‘What excites me is people making a noise’

Composer Sam Eastmond's latest piece explores what it is to be British and Jewish


Ed Sheeran’s Galway Girl is playing in the background of the café where I’ve arranged to meet composer Sam Eastmond. Sheeran, followed by Taylor Swift. It couldn’t really be more incongruous. Eastmond’s music is the complete antithesis of this soft commercial pop.

If listening to Sheeran is the musical equivalent of having a warm, scented bath, then Eastmond’s big band sound is like being woken up at 5am by someone chucking ice cold water in your face. It’s unexpected, it’s challenging, and it’s not always comfortable. But it certainly gets your attention, and makes you feel more awake than you’ve been for years.

“What excites me,” he says, “is lots of people making a noise. Lots of people communicating. What I’m trying to do is blurring the lines between orchestrating and improvisation, making the improvisation part of the organic foundation of the writing.”

If that baffles you, then think of Eastmond’s musical inspiration as a Friday night dinner with everyone talking at once. He keeps a purple diamanté skull on his desk, to have someone to talk to when he is composing. His wife, who is not Jewish, was baffled when she first observed him with his mother. “She’d ask ‘Why are you always shouting at eachother?’ I’d say ‘We’re not shouting!’” For the first four years of marriage she couldn’t bear his favourite show, Curb Your Enthusiasm. “She just didn’t get it. ‘It’s just Jewish people shouting at eachother’” Luckily, she persevered.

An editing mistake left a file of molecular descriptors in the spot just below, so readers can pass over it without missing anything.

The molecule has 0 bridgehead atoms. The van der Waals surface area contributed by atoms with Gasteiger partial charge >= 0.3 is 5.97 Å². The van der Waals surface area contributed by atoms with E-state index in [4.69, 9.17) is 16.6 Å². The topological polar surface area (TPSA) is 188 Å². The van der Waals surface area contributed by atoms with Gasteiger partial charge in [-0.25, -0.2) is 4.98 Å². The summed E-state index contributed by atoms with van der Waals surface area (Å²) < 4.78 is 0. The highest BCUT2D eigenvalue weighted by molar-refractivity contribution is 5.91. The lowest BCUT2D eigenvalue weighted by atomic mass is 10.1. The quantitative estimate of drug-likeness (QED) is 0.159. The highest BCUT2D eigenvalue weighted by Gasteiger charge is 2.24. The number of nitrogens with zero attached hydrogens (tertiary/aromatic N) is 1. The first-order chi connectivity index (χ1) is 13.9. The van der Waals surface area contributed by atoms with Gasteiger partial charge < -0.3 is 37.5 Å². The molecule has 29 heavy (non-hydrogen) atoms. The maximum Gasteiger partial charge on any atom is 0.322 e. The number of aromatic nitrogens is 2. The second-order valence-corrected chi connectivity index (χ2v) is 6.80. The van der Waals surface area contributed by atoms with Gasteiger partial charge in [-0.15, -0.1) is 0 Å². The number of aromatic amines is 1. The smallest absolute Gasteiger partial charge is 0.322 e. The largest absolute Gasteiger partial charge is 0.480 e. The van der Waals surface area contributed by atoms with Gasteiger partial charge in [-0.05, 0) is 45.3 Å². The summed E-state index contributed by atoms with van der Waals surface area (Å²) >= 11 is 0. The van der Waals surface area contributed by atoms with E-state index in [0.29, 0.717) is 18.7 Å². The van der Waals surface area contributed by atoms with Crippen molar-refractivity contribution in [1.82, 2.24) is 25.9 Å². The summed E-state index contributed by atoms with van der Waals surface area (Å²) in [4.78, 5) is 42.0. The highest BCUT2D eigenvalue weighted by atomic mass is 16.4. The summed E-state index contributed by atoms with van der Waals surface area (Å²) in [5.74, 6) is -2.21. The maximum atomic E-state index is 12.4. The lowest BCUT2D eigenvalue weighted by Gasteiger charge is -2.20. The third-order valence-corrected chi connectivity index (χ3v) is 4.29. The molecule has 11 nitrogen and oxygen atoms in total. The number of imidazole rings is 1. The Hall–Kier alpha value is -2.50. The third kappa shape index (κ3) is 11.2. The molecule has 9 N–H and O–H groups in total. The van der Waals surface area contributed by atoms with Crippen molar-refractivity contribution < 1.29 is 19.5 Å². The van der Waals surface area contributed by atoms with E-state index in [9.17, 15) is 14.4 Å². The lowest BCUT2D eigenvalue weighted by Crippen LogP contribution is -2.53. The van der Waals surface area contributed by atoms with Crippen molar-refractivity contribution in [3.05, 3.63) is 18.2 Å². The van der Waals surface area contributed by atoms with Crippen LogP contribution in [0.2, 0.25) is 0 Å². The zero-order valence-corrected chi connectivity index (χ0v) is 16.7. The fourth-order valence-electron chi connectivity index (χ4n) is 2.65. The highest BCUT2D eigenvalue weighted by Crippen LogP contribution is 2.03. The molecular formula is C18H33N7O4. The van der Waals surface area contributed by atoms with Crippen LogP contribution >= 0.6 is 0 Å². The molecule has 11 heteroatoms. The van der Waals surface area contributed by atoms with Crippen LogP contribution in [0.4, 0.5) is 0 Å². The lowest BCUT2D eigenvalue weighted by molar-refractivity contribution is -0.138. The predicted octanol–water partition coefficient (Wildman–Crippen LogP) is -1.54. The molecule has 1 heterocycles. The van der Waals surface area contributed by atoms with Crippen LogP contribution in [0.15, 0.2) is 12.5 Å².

I get the impression that Eastmond rarely curbs his own enthusiasm, in face he’s a huge ball of enthusiastic energy, which is both infectious and cheering. His biggest enthusiasm musically is the New York composer and musician John Zorn, famous in avant garde circles, and undoubtedly the leader of the Radical Jewish avant garde movement. “Zorn’s world is the radical Jewish music world, and I’m very much in the downtown diaspora here,” says Eastwood, glowing with evident pride and joy as he describes how his devotion to Zorn’s music eventually led to meeting the man himself, and being allowed to record two albums of music taken from Zorn’s Masada songbook. A third album is out next month.

For his latest project —BRIT-ISH — he’s assempled a big band of three trumpets, two trombones, a tuba, four saxophones, a guitar, bass, drums and piano, all played by musicians he knows and trusts. This makes the improvisation possible, because he knows and understands them, he can “set them problems” to which they can respond. “I’m writing soundscapes for them to play on top of and react to. A frame work. Some boundaries. A conversation between different parts of language.

“A lot of my music jumps from one field to another. Things are changing all the time. Sephardi groove to film noir, Mancini, the next moment. That’s where the interest is for me. Take a little line of music, a chink, and try and test it to breaking point. Pull it apart, deconstruct it, ask how much can I take out or add. You have a piece of music of 15 minute long, and the core of it is one little melody maybe 20 seconds long.”